CustomerForm objForm = new CustomerForm(); // our self defined form
			// store the new form in the session so we can use it later
			session.setAttribute("customerform", objForm);

In the code we create a new instance of the CustomerForm class and then save it in the session object. Notice how there is no Form class and there is no JavaBean class in the code. Using Objective Html our Form, Bean and html form code all exist in the one object.

		// everything went ok
		return (mapping.findForward("success"));

There's only one forward defined for this action "success".


This Action class is used to save the contents of a customer details form. When the user makes a request to save the form this Action is triggered off by the Struts dispatcher.

		// retrieve the previous form object
		CustomerForm objForm = (CustomerForm)session.getAttribute("customerform");

		// this method magically updates all form data

A CustomerForm object must already have been created if the Save Action is triggered, hence we can get the CustomerForm object from the session object. Next we call the magic method updateData(). This will now go and update all the fields of the form with the submitted data. Notice again there is no Struts Form class or Bean class. All our data is contained in the CustomerForm object.

			if (objForm.saveForm())
				return (mapping.findForward("success")); // saved successful

All we have to do now is call our user-defined method saveForm(). This will save the contents of the form. If the form saves successfully then we can forward to our "success" page, otherwise our "failure" page.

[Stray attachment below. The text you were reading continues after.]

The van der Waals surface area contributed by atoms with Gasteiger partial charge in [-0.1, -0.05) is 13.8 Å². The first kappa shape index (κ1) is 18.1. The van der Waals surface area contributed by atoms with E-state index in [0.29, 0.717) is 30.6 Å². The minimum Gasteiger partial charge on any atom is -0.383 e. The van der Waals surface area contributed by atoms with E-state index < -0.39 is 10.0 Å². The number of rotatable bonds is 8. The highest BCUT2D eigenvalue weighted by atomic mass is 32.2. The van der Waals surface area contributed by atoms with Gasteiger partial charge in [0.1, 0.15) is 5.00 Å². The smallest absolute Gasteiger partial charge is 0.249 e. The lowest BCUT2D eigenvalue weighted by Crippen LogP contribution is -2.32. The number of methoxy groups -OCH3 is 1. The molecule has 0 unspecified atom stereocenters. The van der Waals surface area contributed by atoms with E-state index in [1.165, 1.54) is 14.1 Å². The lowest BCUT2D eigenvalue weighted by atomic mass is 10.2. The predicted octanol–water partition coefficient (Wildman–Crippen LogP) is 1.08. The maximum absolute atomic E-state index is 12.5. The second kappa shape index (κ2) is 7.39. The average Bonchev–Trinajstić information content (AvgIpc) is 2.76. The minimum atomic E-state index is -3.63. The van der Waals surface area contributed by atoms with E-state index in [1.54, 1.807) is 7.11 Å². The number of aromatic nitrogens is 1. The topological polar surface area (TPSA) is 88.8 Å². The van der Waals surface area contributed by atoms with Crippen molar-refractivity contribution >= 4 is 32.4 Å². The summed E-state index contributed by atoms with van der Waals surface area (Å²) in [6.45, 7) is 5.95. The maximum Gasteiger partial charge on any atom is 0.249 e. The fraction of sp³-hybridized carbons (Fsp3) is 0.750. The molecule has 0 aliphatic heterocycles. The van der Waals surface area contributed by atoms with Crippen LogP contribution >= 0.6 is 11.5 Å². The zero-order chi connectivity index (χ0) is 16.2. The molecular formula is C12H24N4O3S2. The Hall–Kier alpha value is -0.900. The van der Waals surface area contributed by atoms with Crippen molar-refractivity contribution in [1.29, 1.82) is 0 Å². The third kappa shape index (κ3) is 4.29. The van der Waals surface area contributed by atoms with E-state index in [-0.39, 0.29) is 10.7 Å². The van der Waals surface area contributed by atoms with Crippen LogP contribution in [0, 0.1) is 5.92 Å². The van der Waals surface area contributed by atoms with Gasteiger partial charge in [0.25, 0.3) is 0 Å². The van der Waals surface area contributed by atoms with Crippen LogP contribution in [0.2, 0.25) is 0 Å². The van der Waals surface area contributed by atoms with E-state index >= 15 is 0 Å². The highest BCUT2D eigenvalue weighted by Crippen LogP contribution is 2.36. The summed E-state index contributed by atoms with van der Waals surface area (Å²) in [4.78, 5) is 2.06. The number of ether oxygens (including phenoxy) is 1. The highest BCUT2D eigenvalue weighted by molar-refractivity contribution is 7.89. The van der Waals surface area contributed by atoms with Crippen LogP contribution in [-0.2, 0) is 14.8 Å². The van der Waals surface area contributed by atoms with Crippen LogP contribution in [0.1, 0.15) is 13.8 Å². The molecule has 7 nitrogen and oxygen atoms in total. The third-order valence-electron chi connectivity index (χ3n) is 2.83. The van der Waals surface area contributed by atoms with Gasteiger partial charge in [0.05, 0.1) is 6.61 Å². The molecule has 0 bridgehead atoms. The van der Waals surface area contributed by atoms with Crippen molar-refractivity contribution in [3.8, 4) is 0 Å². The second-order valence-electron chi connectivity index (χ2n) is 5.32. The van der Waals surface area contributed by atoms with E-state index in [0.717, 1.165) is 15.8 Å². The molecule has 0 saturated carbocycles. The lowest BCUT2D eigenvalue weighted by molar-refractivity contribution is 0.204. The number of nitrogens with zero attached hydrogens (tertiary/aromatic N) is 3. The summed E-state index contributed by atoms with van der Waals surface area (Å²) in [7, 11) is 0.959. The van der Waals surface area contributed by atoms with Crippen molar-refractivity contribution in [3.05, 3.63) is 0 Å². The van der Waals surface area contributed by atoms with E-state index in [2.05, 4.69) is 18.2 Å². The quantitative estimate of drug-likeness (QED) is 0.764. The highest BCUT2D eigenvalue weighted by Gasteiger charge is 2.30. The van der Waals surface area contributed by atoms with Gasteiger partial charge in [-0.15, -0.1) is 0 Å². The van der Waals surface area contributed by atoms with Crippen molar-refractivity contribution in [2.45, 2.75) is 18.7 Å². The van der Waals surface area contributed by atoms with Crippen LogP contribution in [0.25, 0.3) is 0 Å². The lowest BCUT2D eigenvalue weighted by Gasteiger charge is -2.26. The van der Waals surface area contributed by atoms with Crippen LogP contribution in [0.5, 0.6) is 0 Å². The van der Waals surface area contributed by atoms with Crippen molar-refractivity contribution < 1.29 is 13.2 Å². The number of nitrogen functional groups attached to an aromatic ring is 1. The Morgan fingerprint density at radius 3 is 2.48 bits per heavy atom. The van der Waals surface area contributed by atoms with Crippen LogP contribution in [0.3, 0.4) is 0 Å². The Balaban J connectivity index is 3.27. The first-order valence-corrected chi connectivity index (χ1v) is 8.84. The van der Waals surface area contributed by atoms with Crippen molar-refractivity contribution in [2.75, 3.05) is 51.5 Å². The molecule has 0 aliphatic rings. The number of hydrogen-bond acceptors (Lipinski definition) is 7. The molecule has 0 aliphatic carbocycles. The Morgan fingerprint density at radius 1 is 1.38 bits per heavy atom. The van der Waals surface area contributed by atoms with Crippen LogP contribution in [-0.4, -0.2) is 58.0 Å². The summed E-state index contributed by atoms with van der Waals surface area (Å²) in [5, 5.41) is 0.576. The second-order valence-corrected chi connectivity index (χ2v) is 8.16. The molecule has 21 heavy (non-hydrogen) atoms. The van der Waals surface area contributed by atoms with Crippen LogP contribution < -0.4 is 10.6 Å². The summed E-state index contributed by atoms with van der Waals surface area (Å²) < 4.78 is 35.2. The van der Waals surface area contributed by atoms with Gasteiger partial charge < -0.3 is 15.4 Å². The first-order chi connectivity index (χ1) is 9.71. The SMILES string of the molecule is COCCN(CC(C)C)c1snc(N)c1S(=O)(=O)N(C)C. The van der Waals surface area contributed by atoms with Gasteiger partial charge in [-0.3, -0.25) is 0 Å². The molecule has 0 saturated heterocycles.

// retrieve the form object
	CustomerForm objForm = (CustomerForm)request.getSession().getAttribute("customerform");
	if (objForm != null)

		// this method prints out the current state of the form out to the client
	} // end if form exists

There is not much the Jsp needs to do. All it needs to do is retrieve the CustomerForm object from the session object and write out its contents to the output stream using printHtml().


    <!-- loading up the customer form -->
    <action    path="/customerload"
      <forward name="success"              path="/customer.jsp"/>

    <!-- processing the customer form -->
    <action    path="/customersave"
      <forward name="failure"              path="/customer.jsp"/>
      <forward name="success"              path="/customer.jsp"/>

Here we declare 2 action mappings for our form. The first action is for loading the form, this is triggered off when the requested URL is "customerload.do". We only have one forward for this action which is simply our customer.jsp page. The second action is our save form action. This will be triggered when then requested URL is "customersave.do". There are 2 forwards for this action, but both result in the same page in this case.


And thats it! We've successfully integrated Objective Html into the Struts framework. Now you have the best of both worlds. If anyone picks up mistakes in this tutorial please let me know.

Check out our next tutorial on separating page design and logic: Separating Page Design and Logic